International Business and Entrepreneurial Opportunities

entreprenThe world of entrepreneurs is as innovative as the discipline itself. That’s why many of the traditional accreditations and backgrounds necessary for other jobs don’t always apply to young entrepreneurs who are looking to make their mark in the business sect. This applies double for international business, where technologically savvy countries are not always following the beaten path in finding new employees and business ties. This can be largely attributed to the influx of independent companies and entrepreneurial services that have sprung out of the field in the likes of China and Japan.

Accreditations like MBA degrees are never wasteful, but with today’s technology providing easy access to networking from websites such as LinkedIn, things have certainly changed. It’s become less important for entrepreneurs to compile the necessary paperwork and more important for them to actually launch their product and make a name for themselves directly with the market.

Additionally, the importance of credits like MBAs has been impacted by the changing values of the global economy and business as a whole. Technology no longer requires so much investment in order to get a project off the ground, and with less money comes less risk. With less risk comes more companies who are willing to give independent programmers, creators, and distributors a chance after they have launched their own product and demonstrated their business acumen first hand.

Many businesses have treated degrees as preparatory necessities that prevent the hiring of people who cannot execute or conceptualize their ideas. Interestingly, the ‘do it yourself’ age of the online marketplace gives independent entrepreneurs the opportunity to conceptualize and execute their own product as a far more convincing resume. More pointedly still, MBA degrees are now coming under criticism as being out of touch with the modern business market due to their large focus on research and little focus on applicable skills and firsthand experience.

This isn’t meant to discourage academia, but it does highlight a potential weakness in the traditional status quo that entrepreneurs can seize on and exploit both domestically and internationally.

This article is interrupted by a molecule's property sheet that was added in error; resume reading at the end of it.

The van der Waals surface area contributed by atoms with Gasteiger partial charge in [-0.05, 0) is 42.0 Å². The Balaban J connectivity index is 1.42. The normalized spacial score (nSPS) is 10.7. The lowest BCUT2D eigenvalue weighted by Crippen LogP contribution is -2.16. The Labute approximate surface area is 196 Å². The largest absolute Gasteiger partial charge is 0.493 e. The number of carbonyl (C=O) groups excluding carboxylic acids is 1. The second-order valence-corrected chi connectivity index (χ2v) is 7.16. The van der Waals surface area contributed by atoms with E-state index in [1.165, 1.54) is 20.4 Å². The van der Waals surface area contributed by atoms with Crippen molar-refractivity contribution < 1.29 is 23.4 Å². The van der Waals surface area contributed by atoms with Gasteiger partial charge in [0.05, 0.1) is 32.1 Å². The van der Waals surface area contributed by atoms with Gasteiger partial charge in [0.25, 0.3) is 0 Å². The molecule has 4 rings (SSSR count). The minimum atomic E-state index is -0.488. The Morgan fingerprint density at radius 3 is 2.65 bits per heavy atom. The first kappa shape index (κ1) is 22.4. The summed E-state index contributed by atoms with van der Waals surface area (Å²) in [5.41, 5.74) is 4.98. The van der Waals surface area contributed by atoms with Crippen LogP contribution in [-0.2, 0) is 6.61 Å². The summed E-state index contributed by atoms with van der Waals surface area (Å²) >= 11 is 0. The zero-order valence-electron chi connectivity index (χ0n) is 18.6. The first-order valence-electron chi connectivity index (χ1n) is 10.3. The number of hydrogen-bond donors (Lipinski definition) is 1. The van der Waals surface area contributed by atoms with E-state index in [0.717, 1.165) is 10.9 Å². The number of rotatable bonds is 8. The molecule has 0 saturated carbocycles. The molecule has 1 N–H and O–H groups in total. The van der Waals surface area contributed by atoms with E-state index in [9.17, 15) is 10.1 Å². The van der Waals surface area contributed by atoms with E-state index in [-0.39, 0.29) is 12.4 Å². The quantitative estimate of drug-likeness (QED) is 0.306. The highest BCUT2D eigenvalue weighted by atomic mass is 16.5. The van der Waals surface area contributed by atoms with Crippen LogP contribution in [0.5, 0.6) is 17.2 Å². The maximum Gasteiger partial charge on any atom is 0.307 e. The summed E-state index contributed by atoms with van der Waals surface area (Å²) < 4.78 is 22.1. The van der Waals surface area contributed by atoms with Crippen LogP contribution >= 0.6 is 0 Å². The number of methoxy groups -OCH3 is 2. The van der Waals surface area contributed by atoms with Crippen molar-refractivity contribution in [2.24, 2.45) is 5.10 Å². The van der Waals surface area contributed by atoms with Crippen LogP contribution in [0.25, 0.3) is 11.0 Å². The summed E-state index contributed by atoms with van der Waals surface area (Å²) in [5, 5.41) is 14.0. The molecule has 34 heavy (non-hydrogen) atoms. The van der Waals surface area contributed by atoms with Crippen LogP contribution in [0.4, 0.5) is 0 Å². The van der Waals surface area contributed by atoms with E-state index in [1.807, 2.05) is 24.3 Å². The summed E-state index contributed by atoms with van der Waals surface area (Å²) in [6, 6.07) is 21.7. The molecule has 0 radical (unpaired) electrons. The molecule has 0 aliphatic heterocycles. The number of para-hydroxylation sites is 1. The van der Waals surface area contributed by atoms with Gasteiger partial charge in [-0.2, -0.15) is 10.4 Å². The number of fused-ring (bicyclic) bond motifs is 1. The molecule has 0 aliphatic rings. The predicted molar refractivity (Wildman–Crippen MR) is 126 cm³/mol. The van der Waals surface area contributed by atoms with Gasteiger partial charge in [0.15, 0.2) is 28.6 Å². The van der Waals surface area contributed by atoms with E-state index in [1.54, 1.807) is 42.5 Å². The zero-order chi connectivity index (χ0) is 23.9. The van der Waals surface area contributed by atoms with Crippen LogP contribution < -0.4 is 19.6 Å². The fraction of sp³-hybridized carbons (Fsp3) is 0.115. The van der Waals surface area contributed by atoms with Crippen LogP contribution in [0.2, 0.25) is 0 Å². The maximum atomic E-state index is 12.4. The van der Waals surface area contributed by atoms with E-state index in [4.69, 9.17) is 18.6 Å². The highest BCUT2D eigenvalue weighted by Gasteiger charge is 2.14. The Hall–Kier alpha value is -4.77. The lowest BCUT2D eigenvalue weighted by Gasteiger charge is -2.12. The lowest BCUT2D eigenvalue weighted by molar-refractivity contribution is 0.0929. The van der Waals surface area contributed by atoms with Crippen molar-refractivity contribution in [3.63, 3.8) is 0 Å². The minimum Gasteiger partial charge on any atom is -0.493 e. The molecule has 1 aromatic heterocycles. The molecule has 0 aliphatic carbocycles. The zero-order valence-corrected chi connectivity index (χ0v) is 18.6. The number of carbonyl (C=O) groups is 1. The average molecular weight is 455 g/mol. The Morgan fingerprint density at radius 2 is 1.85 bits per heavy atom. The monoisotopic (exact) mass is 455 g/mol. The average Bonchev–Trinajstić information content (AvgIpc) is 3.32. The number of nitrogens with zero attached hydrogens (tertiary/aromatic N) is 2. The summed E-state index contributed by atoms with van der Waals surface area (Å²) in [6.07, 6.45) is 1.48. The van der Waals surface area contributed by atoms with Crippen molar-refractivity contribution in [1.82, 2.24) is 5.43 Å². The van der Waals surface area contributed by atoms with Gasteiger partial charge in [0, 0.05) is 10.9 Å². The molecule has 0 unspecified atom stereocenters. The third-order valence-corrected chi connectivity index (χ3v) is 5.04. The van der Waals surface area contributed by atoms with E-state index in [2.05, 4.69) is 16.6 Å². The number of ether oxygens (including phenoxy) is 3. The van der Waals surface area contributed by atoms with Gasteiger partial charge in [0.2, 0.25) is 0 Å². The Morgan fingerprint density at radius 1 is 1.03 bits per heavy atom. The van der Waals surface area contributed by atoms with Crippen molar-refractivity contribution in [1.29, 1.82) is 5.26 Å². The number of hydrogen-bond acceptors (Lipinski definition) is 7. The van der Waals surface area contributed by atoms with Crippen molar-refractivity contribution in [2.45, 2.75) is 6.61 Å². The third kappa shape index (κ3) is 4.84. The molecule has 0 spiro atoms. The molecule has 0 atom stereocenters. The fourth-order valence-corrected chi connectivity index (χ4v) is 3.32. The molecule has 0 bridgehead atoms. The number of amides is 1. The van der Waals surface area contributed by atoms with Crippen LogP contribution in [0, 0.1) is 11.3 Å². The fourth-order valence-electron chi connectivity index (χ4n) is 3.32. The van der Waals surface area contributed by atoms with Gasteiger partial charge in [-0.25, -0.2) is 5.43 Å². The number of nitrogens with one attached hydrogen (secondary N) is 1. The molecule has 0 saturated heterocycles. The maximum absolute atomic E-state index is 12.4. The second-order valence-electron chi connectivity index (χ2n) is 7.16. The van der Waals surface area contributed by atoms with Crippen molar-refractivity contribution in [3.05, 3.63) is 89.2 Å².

The International Entrepreneur: Independent Business Abroad

International entrepreneurship has many silver linings, particularly in cases in which a business is functioning out of a country or province that is markedly cheaper than other countries. The cost of living combined with the cost of operations is often a reason in itself to launch an independent business abroad. There are dozens of stories filling the independent channels of communication about these circumstances producing successful results.

However, independent operations for large scale businesses can be exceedingly difficult, especially when exports and imports are involved. The cost of creating a channel, acknowledging buyers and vendors, and then overseeing the operations is often a tall order for a small company. Fortunately, technological automations have gone a long way in minimizing the manpower needed for many activities.

The State Of The Stats

Small businesses make up roughly 75% of America’s private sector, which means that the business market is still ripe for new and innovate approaches despite the economic woes of late. By that same token, however, the vast majority of these small businesses — an estimated 72% of the total, in fact, use college experience or higher. Frequent exceptions to the rule come from the tech market, where confident newcomers can establish themselves by launching their own software and then cobbling that experience together into a persuasive resume for larger independent operations.

The gap between independent professionals with accreditations and independent professionals with little in the way of academic paperwork is still there, but it’s being shortened by the wild cards of technology. Today’s entrepreneurs stand a better chance at finding an independent job in international business than ever before, and that chance is relatively evenly split between those with the proper credits and those who blaze their own trail through the digital domains of online business. Those entrepreneurs who do decide to take the road less traveled must still exploit the market where they are able to do so. This often involves building a reputation and work history among professional social media groups that work on software and programming ventures.

The online world is universal, after all, and the lines between domestic and international business are continually being blurred by the geographically blind talents of the internet.

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